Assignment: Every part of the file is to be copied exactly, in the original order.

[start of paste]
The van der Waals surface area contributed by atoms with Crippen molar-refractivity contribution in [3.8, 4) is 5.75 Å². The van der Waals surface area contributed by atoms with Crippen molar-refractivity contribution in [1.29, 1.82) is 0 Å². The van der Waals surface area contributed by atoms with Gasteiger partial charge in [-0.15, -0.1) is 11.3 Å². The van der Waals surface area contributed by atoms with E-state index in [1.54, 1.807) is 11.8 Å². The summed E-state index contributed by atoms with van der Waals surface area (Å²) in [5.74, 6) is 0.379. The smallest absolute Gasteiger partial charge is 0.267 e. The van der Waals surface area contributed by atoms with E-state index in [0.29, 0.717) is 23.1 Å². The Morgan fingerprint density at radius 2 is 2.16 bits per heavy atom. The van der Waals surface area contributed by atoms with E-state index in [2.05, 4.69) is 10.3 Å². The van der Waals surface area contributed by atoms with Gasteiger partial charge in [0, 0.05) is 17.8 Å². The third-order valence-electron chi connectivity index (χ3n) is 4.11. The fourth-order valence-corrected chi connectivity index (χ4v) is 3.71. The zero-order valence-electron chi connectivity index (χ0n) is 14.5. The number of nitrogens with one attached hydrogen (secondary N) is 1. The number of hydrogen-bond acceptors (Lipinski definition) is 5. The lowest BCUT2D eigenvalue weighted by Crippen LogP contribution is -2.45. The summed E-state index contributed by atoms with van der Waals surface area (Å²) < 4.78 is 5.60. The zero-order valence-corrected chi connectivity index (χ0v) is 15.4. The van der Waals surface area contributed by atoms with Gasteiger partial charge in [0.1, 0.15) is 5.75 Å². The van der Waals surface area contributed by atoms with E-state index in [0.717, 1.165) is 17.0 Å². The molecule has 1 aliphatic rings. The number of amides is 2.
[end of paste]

The van der Waals surface area contributed by atoms with Crippen molar-refractivity contribution in [3.8, 4) is 5.75 Å². The van der Waals surface area contributed by atoms with Crippen molar-refractivity contribution in [1.29, 1.82) is 0 Å². The van der Waals surface area contributed by atoms with Gasteiger partial charge in [-0.15, -0.1) is 11.3 Å². The van der Waals surface area contributed by atoms with E-state index in [1.54, 1.807) is 11.8 Å². The summed E-state index contributed by atoms with van der Waals surface area (Å²) in [5.74, 6) is 0.379. The smallest absolute Gasteiger partial charge is 0.267 e. The van der Waals surface area contributed by atoms with E-state index in [0.29, 0.717) is 23.1 Å². The Morgan fingerprint density at radius 2 is 2.16 bits per heavy atom. The van der Waals surface area contributed by atoms with E-state index in [2.05, 4.69) is 10.3 Å². The van der Waals surface area contributed by atoms with Gasteiger partial charge in [0, 0.05) is 17.8 Å². The third-order valence-electron chi connectivity index (χ3n) is 4.11. The fourth-order valence-corrected chi connectivity index (χ4v) is 3.71. The zero-order valence-electron chi connectivity index (χ0n) is 14.5. The number of nitrogens with one attached hydrogen (secondary N) is 1. The number of hydrogen-bond acceptors (Lipinski definition) is 5. The lowest BCUT2D eigenvalue weighted by Crippen LogP contribution is -2.45. The summed E-state index contributed by atoms with van der Waals surface area (Å²) < 4.78 is 5.60. The zero-order valence-corrected chi connectivity index (χ0v) is 15.4. The van der Waals surface area contributed by atoms with Gasteiger partial charge in [0.1, 0.15) is 5.75 Å². The van der Waals surface area contributed by atoms with E-state index in [0.717, 1.165) is 17.0 Å². The molecule has 1 aliphatic rings. The number of amides is 2.